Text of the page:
Upset stomach: Is it food poisoning or the stomach flu?

People who find themselves with severe stomach aches or on the toilet dealing with diarrhea often scour the Internet to see if they have a stomach bug or food poisoning. Given that two gastrointestinal diseases share similar symptoms, it can be difficult to tell the difference. Knowing which infection you have can help provide guidance about how long your symptoms will last and how to manage your illness.

What is the difference between stomach flu and food poisoning?

At a high level, stomach flu and food poisoning fall under the broad category of gastroenteritis, which is a medical term to describe any inflammation (irritation) in the intestines.

The source of infection is the main difference between stomach flu and food poisoning. In most cases, stomach flu is caused by a viral infection, while food poisoning is caused by bacteria or parasites.

Another major difference is the onset of symptoms – food poisoning can occur within hours after eating contaminated food. On the other hand, stomach flu can take several days to cause symptoms after infection.

stomach flu

The terms stomach flu and stomach bug are both used interchangeably to describe viral gastroenteritis, a viral infection that causes inflammation and swelling in the lower part of the digestive system — the stomach, small intestine, and large intestine. Some people can get sick from bacteria, parasites, or toxins, although viruses are the most common cause of stomach flu.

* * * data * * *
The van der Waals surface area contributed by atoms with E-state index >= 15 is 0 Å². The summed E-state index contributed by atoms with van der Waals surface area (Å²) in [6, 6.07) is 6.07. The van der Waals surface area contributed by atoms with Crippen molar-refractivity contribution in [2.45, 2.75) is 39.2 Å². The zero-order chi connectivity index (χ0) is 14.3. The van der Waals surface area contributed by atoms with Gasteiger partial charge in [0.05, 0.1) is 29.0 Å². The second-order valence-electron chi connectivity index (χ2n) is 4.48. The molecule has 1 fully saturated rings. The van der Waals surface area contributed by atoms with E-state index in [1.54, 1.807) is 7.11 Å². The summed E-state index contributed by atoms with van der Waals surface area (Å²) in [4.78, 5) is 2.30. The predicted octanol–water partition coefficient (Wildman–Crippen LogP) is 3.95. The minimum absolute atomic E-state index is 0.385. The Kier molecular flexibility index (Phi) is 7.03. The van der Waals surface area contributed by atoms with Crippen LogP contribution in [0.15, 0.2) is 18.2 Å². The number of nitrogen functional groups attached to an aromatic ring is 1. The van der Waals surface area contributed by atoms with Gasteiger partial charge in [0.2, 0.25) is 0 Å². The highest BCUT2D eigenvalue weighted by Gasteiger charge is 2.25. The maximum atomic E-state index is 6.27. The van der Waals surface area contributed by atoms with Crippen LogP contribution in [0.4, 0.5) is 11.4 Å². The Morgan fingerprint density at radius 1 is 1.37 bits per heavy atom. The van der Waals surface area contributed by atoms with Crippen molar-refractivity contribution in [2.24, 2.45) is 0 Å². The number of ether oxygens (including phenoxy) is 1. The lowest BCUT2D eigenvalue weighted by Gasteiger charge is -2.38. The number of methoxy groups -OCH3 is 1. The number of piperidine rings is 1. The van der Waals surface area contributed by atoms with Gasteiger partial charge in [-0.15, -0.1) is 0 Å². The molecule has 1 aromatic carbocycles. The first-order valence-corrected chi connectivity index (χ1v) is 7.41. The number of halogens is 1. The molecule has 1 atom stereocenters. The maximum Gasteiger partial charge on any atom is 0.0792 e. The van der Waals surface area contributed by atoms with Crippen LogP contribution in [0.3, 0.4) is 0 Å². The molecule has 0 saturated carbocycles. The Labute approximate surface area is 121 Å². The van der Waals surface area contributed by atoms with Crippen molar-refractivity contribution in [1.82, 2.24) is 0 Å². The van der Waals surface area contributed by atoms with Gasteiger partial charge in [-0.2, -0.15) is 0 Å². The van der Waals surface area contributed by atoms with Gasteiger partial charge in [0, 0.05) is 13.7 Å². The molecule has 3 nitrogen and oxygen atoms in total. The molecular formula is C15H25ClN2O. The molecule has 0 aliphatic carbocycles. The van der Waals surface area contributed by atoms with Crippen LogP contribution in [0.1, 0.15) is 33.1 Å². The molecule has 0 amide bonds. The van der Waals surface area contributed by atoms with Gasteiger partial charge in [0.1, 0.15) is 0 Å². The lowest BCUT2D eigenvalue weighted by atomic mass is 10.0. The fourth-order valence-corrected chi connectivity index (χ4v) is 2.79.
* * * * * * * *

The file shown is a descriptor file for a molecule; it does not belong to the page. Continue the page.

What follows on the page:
It should be noted that stomach flu has nothing to do with influenza that causes the upper respiratory tract.

Here are the most common viruses that cause stomach flu:

  • Norovirus: The most common cause of viral gastroenteritis in adults, symptoms may not begin until a day or two after infection. Norovirus can last for up to three days.
  • rotavirusMore common in children than adults, rotavirus symptoms begin two days after infection. Symptoms may go away in a few days but may also last up to a week. Children can receive the rotavirus vaccine to prevent infection.
  • Adenovirus: The adenovirus has a longer incubation period than the other three viruses listed, as it can take up to 10 days for symptoms to appear. From there, symptoms can last one to two weeks.
  • Astrovirus: This type of virus usually produces symptoms four to five days after infection and lasts a few days.